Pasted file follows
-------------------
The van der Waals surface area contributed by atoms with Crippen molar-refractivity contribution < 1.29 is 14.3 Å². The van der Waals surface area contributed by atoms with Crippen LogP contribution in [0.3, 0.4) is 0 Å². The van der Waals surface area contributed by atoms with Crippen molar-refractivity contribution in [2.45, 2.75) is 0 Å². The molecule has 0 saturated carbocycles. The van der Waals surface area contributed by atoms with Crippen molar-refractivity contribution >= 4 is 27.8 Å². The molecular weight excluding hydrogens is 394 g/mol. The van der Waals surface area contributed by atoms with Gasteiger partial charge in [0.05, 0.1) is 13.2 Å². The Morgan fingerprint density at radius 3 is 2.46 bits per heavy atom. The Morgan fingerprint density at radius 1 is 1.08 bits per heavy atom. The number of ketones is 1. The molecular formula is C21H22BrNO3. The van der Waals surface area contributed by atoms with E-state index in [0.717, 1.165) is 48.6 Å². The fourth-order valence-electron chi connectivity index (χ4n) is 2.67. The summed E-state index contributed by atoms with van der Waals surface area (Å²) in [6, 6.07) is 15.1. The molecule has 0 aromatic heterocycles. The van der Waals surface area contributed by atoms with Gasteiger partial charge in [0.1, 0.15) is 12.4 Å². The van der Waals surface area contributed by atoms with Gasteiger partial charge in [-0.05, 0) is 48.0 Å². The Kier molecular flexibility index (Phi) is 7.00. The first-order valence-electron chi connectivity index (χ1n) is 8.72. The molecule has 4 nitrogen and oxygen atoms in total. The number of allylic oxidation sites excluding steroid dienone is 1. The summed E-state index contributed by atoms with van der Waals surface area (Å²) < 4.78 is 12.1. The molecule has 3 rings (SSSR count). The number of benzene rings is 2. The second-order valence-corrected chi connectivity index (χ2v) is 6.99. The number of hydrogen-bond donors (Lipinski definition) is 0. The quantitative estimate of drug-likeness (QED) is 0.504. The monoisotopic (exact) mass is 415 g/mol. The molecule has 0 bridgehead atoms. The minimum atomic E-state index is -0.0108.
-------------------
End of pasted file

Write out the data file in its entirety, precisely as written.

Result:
The van der Waals surface area contributed by atoms with Crippen molar-refractivity contribution < 1.29 is 14.3 Å². The van der Waals surface area contributed by atoms with Crippen LogP contribution in [0.3, 0.4) is 0 Å². The van der Waals surface area contributed by atoms with Crippen molar-refractivity contribution in [2.45, 2.75) is 0 Å². The molecule has 0 saturated carbocycles. The van der Waals surface area contributed by atoms with Crippen molar-refractivity contribution >= 4 is 27.8 Å². The molecular weight excluding hydrogens is 394 g/mol. The van der Waals surface area contributed by atoms with Gasteiger partial charge in [0.05, 0.1) is 13.2 Å². The Morgan fingerprint density at radius 3 is 2.46 bits per heavy atom. The Morgan fingerprint density at radius 1 is 1.08 bits per heavy atom. The number of ketones is 1. The molecular formula is C21H22BrNO3. The van der Waals surface area contributed by atoms with E-state index in [0.717, 1.165) is 48.6 Å². The fourth-order valence-electron chi connectivity index (χ4n) is 2.67. The summed E-state index contributed by atoms with van der Waals surface area (Å²) in [6, 6.07) is 15.1. The molecule has 0 aromatic heterocycles. The van der Waals surface area contributed by atoms with Gasteiger partial charge in [0.1, 0.15) is 12.4 Å². The van der Waals surface area contributed by atoms with Gasteiger partial charge in [-0.05, 0) is 48.0 Å². The Kier molecular flexibility index (Phi) is 7.00. The first-order valence-electron chi connectivity index (χ1n) is 8.72. The molecule has 4 nitrogen and oxygen atoms in total. The number of allylic oxidation sites excluding steroid dienone is 1. The summed E-state index contributed by atoms with van der Waals surface area (Å²) < 4.78 is 12.1. The molecule has 3 rings (SSSR count). The number of benzene rings is 2. The second-order valence-corrected chi connectivity index (χ2v) is 6.99. The number of hydrogen-bond donors (Lipinski definition) is 0. The quantitative estimate of drug-likeness (QED) is 0.504. The monoisotopic (exact) mass is 415 g/mol. The molecule has 0 bridgehead atoms. The minimum atomic E-state index is -0.0108.